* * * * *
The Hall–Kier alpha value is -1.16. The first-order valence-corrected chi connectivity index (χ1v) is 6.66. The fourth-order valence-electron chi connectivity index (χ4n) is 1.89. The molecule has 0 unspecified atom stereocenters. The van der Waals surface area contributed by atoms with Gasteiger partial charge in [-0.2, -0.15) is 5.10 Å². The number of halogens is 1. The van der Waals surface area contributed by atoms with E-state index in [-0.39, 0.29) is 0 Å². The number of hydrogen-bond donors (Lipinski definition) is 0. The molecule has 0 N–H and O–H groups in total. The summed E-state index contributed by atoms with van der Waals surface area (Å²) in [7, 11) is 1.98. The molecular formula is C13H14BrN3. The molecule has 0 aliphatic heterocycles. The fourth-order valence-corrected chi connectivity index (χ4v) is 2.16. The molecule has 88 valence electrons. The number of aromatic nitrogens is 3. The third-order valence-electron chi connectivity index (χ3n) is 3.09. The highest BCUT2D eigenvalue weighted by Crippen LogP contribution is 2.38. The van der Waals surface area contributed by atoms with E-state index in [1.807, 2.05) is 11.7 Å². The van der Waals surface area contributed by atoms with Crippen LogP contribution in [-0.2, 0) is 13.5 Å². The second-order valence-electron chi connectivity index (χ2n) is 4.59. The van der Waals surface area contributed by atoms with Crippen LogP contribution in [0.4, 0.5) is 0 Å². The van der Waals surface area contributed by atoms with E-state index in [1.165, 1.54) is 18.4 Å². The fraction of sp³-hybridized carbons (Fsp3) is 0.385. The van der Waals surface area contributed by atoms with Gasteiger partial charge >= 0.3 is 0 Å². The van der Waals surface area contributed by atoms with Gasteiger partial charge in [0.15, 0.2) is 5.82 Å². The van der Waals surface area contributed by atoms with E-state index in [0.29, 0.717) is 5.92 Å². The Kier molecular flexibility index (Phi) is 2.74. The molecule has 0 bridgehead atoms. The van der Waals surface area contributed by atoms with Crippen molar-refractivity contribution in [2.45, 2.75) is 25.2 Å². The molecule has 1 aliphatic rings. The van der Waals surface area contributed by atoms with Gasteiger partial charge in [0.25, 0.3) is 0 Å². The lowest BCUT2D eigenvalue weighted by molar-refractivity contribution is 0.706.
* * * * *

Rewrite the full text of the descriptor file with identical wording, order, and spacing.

The Hall–Kier alpha value is -1.16. The first-order valence-corrected chi connectivity index (χ1v) is 6.66. The fourth-order valence-electron chi connectivity index (χ4n) is 1.89. The molecule has 0 unspecified atom stereocenters. The van der Waals surface area contributed by atoms with Gasteiger partial charge in [-0.2, -0.15) is 5.10 Å². The number of halogens is 1. The van der Waals surface area contributed by atoms with E-state index in [-0.39, 0.29) is 0 Å². The number of hydrogen-bond donors (Lipinski definition) is 0. The molecule has 0 N–H and O–H groups in total. The summed E-state index contributed by atoms with van der Waals surface area (Å²) in [7, 11) is 1.98. The molecular formula is C13H14BrN3. The molecule has 0 aliphatic heterocycles. The fourth-order valence-corrected chi connectivity index (χ4v) is 2.16. The molecule has 88 valence electrons. The number of aromatic nitrogens is 3. The third-order valence-electron chi connectivity index (χ3n) is 3.09. The highest BCUT2D eigenvalue weighted by Crippen LogP contribution is 2.38. The van der Waals surface area contributed by atoms with E-state index in [1.807, 2.05) is 11.7 Å². The van der Waals surface area contributed by atoms with Crippen LogP contribution in [-0.2, 0) is 13.5 Å². The second-order valence-electron chi connectivity index (χ2n) is 4.59. The van der Waals surface area contributed by atoms with Crippen LogP contribution in [0.4, 0.5) is 0 Å². The van der Waals surface area contributed by atoms with E-state index in [1.165, 1.54) is 18.4 Å². The fraction of sp³-hybridized carbons (Fsp3) is 0.385. The van der Waals surface area contributed by atoms with Gasteiger partial charge >= 0.3 is 0 Å². The van der Waals surface area contributed by atoms with Gasteiger partial charge in [0.15, 0.2) is 5.82 Å². The van der Waals surface area contributed by atoms with E-state index in [0.29, 0.717) is 5.92 Å². The Kier molecular flexibility index (Phi) is 2.74. The molecule has 0 bridgehead atoms. The van der Waals surface area contributed by atoms with Crippen molar-refractivity contribution in [2.45, 2.75) is 25.2 Å². The molecule has 1 aliphatic rings. The van der Waals surface area contributed by atoms with Gasteiger partial charge in [0.25, 0.3) is 0 Å². The lowest BCUT2D eigenvalue weighted by molar-refractivity contribution is 0.706.